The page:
This answer is an antithesis of Franklin Veaux’s answer, which I find unhelpful. I find his answer boils down to “because the West is right about sex”. And that’s not an explanation of “Why is the West so open about sex?”:
Because, through long experience, we have learned that societies are healthier, more egalitarian, safer, more fair, and more just when their members are open about sex.
(Who’s we? The contemporary West has, and South Asia or East Asia has not? Because what, the West is better? Wiser? More experienced? And yes, the West cares whether a society is more egalitarian or safe; that is not a universal value.)
Being closed about sex cloaks sex behind a veil of secrecy and shame. And when you treat sex with secrecy and shame, people suffer.
(The West has been an exemplar of treating people well, without secrecy and shame? The West has attained the pinnacle of righteousness, that the rest of the world strives for?)
I mean, you can believe all that. Hell, most of the time, *I* believe all that. But that’s hardly an answer to the question. Why the West?
Well, first of all, it was not ever thus. The West has waxed and waned about how open it has been about sex: the Elizabethans more than the mediaeval, the Victorians less. The Sexual revolution was foundational to the current Western openness about sex; and it was not a divine spark of inspiration that favoured only the West, it was an outcome of particular social pressures that converged by accident in the West.
And it’s not me saying so, it’s Wikipedia:
- Mitigation of negative consequences of sex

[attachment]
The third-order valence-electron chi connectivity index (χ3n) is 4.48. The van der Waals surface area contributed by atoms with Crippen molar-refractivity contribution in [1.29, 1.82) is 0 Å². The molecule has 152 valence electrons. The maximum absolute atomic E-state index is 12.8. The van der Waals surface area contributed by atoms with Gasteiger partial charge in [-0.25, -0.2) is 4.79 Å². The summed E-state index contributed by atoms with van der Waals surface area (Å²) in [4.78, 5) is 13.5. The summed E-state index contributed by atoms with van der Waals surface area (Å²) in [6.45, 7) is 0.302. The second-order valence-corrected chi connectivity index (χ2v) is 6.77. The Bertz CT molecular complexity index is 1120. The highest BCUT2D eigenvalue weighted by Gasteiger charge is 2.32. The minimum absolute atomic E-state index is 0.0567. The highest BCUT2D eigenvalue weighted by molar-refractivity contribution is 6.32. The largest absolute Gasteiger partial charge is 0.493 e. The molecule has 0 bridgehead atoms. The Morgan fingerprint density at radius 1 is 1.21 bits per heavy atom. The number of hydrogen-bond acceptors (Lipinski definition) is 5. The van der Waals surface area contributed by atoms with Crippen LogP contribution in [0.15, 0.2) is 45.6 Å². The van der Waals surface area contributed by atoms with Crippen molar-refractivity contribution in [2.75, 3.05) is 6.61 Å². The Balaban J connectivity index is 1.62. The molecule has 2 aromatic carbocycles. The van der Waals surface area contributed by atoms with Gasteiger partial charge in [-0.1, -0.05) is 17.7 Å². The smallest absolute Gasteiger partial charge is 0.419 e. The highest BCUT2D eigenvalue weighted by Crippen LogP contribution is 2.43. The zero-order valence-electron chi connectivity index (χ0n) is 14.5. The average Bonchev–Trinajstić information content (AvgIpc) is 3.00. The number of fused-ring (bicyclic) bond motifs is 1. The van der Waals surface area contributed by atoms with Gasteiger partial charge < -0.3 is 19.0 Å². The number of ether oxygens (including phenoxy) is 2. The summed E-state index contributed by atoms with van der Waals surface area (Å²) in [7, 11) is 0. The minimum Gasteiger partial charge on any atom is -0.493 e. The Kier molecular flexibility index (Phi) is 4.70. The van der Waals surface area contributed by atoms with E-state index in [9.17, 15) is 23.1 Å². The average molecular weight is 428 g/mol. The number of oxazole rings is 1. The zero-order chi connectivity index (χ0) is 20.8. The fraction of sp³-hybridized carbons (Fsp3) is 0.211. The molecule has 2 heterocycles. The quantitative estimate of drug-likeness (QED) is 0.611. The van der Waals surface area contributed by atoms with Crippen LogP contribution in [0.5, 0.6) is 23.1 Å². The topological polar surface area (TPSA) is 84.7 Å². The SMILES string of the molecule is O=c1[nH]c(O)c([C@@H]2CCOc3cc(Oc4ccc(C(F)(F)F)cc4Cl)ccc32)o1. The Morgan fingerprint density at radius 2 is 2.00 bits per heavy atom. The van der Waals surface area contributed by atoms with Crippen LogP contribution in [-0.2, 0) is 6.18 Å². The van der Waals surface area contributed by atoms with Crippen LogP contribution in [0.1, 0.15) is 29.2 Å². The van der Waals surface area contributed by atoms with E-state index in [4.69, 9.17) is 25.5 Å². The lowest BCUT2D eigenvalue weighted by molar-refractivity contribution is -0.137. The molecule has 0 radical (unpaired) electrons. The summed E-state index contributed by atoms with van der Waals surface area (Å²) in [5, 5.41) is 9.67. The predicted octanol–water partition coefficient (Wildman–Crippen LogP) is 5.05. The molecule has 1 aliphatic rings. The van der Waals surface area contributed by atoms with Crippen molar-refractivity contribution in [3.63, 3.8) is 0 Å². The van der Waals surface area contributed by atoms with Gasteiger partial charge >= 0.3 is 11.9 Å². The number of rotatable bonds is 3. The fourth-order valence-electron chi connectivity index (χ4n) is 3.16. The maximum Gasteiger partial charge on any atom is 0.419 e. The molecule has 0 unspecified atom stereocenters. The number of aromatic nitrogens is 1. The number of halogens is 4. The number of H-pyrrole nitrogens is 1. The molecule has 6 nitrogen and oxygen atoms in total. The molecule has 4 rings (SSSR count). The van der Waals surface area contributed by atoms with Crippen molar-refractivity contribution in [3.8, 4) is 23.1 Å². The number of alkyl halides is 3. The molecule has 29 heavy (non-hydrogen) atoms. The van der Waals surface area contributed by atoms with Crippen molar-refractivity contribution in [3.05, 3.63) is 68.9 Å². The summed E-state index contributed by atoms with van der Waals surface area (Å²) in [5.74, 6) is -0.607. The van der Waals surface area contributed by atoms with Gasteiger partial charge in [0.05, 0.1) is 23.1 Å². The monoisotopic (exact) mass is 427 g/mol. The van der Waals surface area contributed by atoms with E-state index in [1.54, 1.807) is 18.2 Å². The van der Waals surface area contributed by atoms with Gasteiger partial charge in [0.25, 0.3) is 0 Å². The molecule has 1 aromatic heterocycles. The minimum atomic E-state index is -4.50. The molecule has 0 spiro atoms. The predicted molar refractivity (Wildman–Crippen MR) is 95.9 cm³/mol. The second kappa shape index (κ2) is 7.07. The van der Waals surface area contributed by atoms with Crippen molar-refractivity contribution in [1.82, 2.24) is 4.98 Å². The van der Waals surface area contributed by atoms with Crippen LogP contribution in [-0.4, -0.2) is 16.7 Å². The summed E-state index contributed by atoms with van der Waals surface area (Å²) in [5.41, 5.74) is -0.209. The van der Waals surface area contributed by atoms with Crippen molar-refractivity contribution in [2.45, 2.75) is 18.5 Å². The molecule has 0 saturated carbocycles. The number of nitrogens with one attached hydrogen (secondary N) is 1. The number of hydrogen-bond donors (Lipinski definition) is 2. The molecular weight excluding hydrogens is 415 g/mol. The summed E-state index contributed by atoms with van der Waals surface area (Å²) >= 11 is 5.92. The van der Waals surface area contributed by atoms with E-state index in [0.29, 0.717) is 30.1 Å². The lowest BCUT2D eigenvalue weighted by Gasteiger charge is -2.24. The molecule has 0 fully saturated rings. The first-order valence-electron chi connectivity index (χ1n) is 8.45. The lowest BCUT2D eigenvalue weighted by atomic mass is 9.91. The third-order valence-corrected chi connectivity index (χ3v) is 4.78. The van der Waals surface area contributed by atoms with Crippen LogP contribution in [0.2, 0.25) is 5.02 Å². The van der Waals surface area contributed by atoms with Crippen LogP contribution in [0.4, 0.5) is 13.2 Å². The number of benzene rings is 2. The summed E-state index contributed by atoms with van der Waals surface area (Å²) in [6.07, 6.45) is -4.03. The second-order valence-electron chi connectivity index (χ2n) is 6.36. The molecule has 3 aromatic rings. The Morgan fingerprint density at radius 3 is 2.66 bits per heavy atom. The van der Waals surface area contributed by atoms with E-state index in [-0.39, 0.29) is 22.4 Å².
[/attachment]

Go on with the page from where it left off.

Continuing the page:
- Mitigation of sexually transmitted diseases, e.g. syphilis through penicillin
- Mitigation of risk of pregnancy: the pill
- Female empowerment: feminism, increased availability of employment and education to women, particularly in the aftermath of WWII
- Secularism in the West, reduction in the role of the Church in enforcing morality
- Urbanisation in the West, reduction in the strength of family as an enforcer of values. (When that happened in Venice after the Black Death, their reaction was to empower their Vice Squad to enforce sexual values: see The Boundaries of Eros. The Modern West tried that too, but failed.)
- Questioning of traditional values prominent in popular culture, e.g. by Freud
- Demographic change: the Baby Boomers’ strength in numbers
- The mass media, circulating notions of sexual freedom more effectively than in the past
The Sexual revolution combined with some foundational attributes of Modern Western culture that Franklin presupposes, but that need to be made explicit:
- Individualism against collectivism
- Eudaimonistic notions of the common good as rooted in individual happiness
- Notions of public health overriding “moral health”: science and medicine rather than morality guiding public policy
Most of these are particular to the West. And it hasn’t gone smoothly and inexorably, and there’s a lot of reaction to it, particularly in America. But the confluence of factors has been a Western confluence, not a global confluence. Hence, the West is more open about sex than other parts of the world.